About 2,500 Boston Marathon runners receive medical treatment

Boston Globe, April 16, 2018
https://www.bostonglobe.com/metro/2018/04/16/marathon-runners-treated-for-injuries-wellesley/JhQbVspqLwJEy4XFKjvULI/story.html

The food, drinks, coffee, and roaring fire in the building’s front room took on a more serious purpose as more than 50 injured competitors streamed in, many suffering from symptoms of hypothermia.

“It’s just become this impromptu shelter for running refugees,” said associate pastor Ashley Murphy, who lives nearby and had already raided her pantry and linen closet for food, towels, and dry clothes.

More than 2,500 runners, including 25 elite athletes, received medical treatment, race organizers said. Eighty-one runners were taken to the hospital.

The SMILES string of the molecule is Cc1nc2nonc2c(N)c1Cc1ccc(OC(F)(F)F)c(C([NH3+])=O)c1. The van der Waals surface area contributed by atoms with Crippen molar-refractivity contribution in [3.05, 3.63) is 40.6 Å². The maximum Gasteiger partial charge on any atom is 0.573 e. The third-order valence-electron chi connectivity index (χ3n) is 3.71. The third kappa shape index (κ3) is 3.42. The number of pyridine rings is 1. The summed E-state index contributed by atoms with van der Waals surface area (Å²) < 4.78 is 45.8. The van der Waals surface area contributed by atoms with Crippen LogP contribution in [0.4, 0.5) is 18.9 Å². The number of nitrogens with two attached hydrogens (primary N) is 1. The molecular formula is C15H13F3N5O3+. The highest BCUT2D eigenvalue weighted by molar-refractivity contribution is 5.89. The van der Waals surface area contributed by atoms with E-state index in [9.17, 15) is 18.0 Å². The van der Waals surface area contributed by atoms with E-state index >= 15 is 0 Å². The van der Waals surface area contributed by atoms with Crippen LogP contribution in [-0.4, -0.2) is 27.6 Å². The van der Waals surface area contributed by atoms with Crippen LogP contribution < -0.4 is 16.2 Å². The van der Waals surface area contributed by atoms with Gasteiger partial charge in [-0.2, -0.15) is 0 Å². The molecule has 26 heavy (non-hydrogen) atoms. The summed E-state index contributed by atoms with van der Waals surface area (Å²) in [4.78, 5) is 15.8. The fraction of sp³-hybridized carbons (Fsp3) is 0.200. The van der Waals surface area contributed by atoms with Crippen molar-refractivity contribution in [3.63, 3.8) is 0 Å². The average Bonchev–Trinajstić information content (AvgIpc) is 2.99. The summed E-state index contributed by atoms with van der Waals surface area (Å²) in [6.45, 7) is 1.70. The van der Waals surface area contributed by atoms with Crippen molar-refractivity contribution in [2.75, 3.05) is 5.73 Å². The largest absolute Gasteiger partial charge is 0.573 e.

Given 29,978 runners registered for the 2018 Boston Marathon (and they had to pre-qualify to be accepted), this is more than a 8.3% casualty rate. Contrast this to the injury rates common at shooting or strength sport events, which are comparatively non-existant.

So why do endurance sports enjoy positive attention? The stats continue to show why non-shooting events receive attention while shooting events do not.
https://firearmusernetwork.com/tag/participation-rates/

29,978 runners registered for the 2018 Boston Marathon, supported by 9,500 volunteers, over 500,000 spectators, and $830,500 in prizes. There were another 10,000 participants at the BAA 5K around the Boston Common held just before.
The 2018 Boston Marathon: By The Numbers by Kurt Badenhausen, Forbes Magazine
https://www.forbes.com/sites/kurtbadenhausen/2018/04/16/the-boston-marathon-2018-by-the-numbers/#7ccf034b31d6

Contrast this to participation rates at shooting or strength sport events and you’ll have your answer.

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